A modernized rogue-lite ASTEROIDS with hella smooth arcade gameplay.
[ Steam | Cheerful Ghost | Project Page | PC Demo ]
The hustle never ends.
Over the last month, we’ve done a couple of experiments in publicity. Starship Rubicon was in the Bundle Stars Trinity 3 Bundle, we run a couple of Steam Visibility Rounds, started releasing Steam Coupons, participated in the Steam Exploration Sale, and put out a demo. My notes ended up being longer than I expected, so I’ve split things up a bit. Here’s my take on how the bundle went:
This whole thing started as an attempt to come up with a better control scheme for flying a spaceship around than in Asteroids; I liked its core economy of choice between moving and shooting, but it felt unwieldy. Rubicon is my response — I tried to preserve that core mostly-mutually-exclusive decision to steer versus aim, but make it easier to switch between the two.
I also looked at Geometry Wars and a couple of the other twin-stick shooters that it spawned. I didn’t learn a lot though, since it allows you to do both simultaneously.
Luftrausers showed me the form of juicy 2D flying + shooting.
I initially tried copying Mechwarrior/Gratuitous Space Battles with slots and whatnot, but it never felt right. The final version was cribbed almost directly from Megaman Battle Network, with my own addition of “addon” components and the bonus for symmetry (there are other shape bonuses too but they’re pretty trivial).
I copied a lot of the weapon/ability/enemy designs from Bastion+Transistor. They do an *amazing* job making equipment “swingy” (no +5% incremental improvements) and allowing different loadouts to generate novel gameplay.
Space Pirates and Zombies did a pretty good job of filling the design space of “what sorts of objectives can you have in a fly-around-and-shoot-things-game”. I didn’t end up using most of it (base defense, hunt, assassinations…) but it was a good starting point. Also, progress past escort missions not depending on the survival of your escort was a good call (you just don’t get their bonuses).
I mostly ended up with two core mission types (and enemy types, for that matter): shooting challenges and movement challenges (cryopod rescue).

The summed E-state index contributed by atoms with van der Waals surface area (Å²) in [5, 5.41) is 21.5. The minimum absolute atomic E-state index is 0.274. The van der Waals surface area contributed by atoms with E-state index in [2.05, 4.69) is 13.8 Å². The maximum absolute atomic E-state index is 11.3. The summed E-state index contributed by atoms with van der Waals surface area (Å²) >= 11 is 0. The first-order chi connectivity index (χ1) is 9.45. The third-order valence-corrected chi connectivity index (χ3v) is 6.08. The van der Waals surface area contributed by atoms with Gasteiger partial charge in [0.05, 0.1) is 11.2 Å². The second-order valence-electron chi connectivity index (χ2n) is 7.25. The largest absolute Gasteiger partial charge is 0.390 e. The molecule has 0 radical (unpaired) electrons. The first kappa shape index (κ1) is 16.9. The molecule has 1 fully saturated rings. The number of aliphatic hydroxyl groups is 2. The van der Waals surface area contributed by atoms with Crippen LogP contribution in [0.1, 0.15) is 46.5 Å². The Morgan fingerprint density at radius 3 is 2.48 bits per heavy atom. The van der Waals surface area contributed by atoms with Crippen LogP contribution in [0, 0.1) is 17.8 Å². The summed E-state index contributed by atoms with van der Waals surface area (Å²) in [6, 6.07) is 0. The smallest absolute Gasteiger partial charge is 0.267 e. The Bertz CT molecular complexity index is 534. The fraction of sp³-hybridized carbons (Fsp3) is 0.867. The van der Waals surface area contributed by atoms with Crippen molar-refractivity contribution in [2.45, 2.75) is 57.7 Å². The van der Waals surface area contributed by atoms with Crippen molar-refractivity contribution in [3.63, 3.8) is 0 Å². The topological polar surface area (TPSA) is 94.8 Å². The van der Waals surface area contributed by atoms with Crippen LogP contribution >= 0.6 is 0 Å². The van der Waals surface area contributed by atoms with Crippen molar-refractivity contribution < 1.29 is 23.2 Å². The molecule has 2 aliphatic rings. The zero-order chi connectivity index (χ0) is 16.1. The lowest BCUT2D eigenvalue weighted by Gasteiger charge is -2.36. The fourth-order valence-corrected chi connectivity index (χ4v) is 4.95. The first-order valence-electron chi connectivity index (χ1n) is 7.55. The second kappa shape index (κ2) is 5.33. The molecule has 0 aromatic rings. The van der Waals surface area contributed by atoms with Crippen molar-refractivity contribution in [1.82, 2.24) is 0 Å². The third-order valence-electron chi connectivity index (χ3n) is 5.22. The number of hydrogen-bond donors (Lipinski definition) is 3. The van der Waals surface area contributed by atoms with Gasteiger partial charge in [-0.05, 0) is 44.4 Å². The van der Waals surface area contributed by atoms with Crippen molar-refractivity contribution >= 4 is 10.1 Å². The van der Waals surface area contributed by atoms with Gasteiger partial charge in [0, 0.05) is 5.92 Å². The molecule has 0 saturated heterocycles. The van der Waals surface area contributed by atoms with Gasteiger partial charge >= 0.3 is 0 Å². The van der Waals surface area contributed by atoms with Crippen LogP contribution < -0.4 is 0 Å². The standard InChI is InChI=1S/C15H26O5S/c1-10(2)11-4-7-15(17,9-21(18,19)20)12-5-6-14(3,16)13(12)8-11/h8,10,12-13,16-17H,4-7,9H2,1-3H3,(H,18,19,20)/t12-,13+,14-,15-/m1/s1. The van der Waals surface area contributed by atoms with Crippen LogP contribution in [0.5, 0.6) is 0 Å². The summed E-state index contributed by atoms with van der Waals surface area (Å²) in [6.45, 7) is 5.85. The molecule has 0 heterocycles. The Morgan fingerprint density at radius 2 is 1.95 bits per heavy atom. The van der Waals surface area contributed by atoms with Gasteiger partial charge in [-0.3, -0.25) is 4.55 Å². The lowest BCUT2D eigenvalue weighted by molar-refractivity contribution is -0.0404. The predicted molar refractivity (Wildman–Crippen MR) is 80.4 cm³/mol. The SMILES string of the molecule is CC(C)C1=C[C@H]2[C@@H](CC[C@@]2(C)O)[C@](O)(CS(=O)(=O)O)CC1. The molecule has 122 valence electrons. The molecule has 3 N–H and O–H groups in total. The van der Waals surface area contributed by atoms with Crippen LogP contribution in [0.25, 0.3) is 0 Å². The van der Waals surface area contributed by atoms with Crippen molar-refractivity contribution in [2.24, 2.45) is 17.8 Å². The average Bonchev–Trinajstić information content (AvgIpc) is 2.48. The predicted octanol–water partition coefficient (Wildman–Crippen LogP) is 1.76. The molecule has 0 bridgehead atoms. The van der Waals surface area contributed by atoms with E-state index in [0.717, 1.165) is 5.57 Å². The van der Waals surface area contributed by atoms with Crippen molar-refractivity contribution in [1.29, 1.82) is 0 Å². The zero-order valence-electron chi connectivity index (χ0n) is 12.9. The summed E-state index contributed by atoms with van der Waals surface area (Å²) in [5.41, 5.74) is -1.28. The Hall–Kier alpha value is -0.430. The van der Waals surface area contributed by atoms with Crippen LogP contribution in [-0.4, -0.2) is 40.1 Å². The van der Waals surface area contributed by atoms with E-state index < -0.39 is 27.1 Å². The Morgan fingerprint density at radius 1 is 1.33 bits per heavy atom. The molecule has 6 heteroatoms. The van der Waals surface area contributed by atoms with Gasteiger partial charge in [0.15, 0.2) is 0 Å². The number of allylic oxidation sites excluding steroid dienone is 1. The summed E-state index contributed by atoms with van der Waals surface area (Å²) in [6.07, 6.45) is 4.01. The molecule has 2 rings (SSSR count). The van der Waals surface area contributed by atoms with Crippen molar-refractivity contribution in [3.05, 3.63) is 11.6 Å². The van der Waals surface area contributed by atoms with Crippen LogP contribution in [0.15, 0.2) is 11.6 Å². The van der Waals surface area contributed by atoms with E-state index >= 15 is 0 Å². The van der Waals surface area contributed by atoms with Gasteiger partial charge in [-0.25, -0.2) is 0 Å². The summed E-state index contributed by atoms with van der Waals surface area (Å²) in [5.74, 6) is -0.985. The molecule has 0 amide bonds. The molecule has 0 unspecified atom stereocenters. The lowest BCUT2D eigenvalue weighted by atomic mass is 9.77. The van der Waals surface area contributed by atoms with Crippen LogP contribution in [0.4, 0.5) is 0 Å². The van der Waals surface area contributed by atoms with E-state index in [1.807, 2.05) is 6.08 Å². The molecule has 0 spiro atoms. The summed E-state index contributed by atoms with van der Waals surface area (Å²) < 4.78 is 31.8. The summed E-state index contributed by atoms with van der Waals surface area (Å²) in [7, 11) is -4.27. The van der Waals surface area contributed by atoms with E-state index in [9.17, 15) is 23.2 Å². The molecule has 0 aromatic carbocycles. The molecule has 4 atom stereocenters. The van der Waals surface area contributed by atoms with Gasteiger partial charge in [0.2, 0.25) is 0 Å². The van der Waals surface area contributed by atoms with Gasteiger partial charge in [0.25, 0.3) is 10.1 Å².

PCG mission nodes:
FTL, obviously. Though I don’t like the lack of information in FTL, most of the time you’re just randomly choosing where to go. I pared it down and made things a little more straightforward. The creators of Spelunky put up a cool walkthrough of how their PCG engine works, which I based a lot off of.
I actually played around with making it a roguelike (contact enemies to zoom into battle mode) for a full month before scrapping it (KILL YOUR DARLINGS) as an uncontrollable too-complicated metastructure.
Randomly-triggered banter? Sounds like Bioware.
Badly translated English? Sounds like Zero Wing.
Unlockable stuff from the main menu showing up playable ingame? Sounds like FTL and Crypt of the Necrodancer.
Ever since I read Kidd Radd (a semi-animated online webcomic epic from 2002 – 2004), I’ve been conscious of games about violence for the sake of violence… whiiich is basically what I just made. The muddled morality that pops up in the game stems from this.
I was going to write a standard postmortem for Starship Rubicon— explain what we tried, show some stats, and pull out some lessons. I’ll do some of that later, but I think I’m starting to realize that any specific tips I can share is less important than something else I learned.
Steam traffic is a gigantic morass — having my game on the front page that first morning felt like timidly standing in the empty floor of the stock exchange moments before it opens. Suddenly, before I can take a breath, the wave of humanity hits. One million (1,000,000) views on the front page, Steam promises. It only took a couple hours. Store page clicks were two orders of magnitude lower than that.
Final sales? Two orders of magnitude lower.
Not gonna lie, I was disappointed. I’d seen the ocean and only felt a drop. Continue reading
Wick, or Wax as I know you by. I wanted to congratulate you on the launch of Starship Rubicon! you told me about it at camp this summer and today (July 13 2015) I bought it off of steam. P.S. It is really fun!
Thanks! I was halfway convinced that nobody was going to remember the name. (I’m going crazy hitting the refresh button right now)
I think our traffic graph speaks for itself. We had a huge initial surge (I assume from being on the front page of Greenlight for being “recently submitted”) which QUICKLY dropped off over the week as we moved further and further away from the front page. The later minor spikes came from exposure through Let’s Players and Twitch streamers (huge shout out to Stream Friends, Maris from GamerQuest, and many others).
Then came what is only known as the Dark Times, where we weren’t actively promoting it and were more-or-less sitting pretty at a steady ~40% of the way to the top 100. We were banking on getting more bumps down the line from doing some conventions and maybe a bundle. Then BAM! Out of the blue, Greenlit! So what on Earth happened??? Why did we get Greenlit when we did? Read on for our best guess:
Character portraits? CHARACTER PORTRAITS!
(Drawn by Jackson Lango : http://jacksonlango.com/)
Here we go, Rubicon is now an open-source project; you can now download its code, art, and music from Rubicon’s repository over at Github.
To compile the code, you’re going to need the proprietary Blitzmax compiler. You have to buy a license to create distributable executables, but they also offer a free version that you can use to compile and run the code for yourself.
Please forgive the comments, for the nights were long and the puns were many.